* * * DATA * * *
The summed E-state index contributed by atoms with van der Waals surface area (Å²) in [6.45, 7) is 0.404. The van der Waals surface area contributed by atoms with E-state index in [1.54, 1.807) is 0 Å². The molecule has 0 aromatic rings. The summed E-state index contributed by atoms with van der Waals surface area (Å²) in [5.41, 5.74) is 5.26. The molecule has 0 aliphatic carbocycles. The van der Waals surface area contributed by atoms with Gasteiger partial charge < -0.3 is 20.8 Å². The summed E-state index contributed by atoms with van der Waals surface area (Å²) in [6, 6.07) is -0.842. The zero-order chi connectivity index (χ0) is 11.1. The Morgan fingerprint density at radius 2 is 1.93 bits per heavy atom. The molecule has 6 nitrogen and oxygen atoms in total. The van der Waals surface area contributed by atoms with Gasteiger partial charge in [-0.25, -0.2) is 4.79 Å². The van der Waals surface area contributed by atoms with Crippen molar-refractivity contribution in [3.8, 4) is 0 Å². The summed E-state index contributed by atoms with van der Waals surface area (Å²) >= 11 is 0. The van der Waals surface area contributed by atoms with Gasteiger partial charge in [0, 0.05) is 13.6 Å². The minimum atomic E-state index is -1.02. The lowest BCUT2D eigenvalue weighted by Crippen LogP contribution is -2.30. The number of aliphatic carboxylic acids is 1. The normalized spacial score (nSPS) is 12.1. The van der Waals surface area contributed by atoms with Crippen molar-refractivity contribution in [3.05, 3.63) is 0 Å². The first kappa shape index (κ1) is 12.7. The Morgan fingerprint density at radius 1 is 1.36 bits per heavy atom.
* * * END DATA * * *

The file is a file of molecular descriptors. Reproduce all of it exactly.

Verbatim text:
The summed E-state index contributed by atoms with van der Waals surface area (Å²) in [6.45, 7) is 0.404. The van der Waals surface area contributed by atoms with E-state index in [1.54, 1.807) is 0 Å². The molecule has 0 aromatic rings. The summed E-state index contributed by atoms with van der Waals surface area (Å²) in [5.41, 5.74) is 5.26. The molecule has 0 aliphatic carbocycles. The van der Waals surface area contributed by atoms with Gasteiger partial charge < -0.3 is 20.8 Å². The summed E-state index contributed by atoms with van der Waals surface area (Å²) in [6, 6.07) is -0.842. The zero-order chi connectivity index (χ0) is 11.1. The Morgan fingerprint density at radius 2 is 1.93 bits per heavy atom. The molecule has 6 nitrogen and oxygen atoms in total. The van der Waals surface area contributed by atoms with Gasteiger partial charge in [-0.25, -0.2) is 4.79 Å². The van der Waals surface area contributed by atoms with Crippen molar-refractivity contribution in [3.8, 4) is 0 Å². The summed E-state index contributed by atoms with van der Waals surface area (Å²) >= 11 is 0. The van der Waals surface area contributed by atoms with Gasteiger partial charge in [0, 0.05) is 13.6 Å². The minimum atomic E-state index is -1.02. The lowest BCUT2D eigenvalue weighted by Crippen LogP contribution is -2.30. The number of aliphatic carboxylic acids is 1. The normalized spacial score (nSPS) is 12.1. The van der Waals surface area contributed by atoms with Crippen molar-refractivity contribution in [3.05, 3.63) is 0 Å². The first kappa shape index (κ1) is 12.7. The Morgan fingerprint density at radius 1 is 1.36 bits per heavy atom.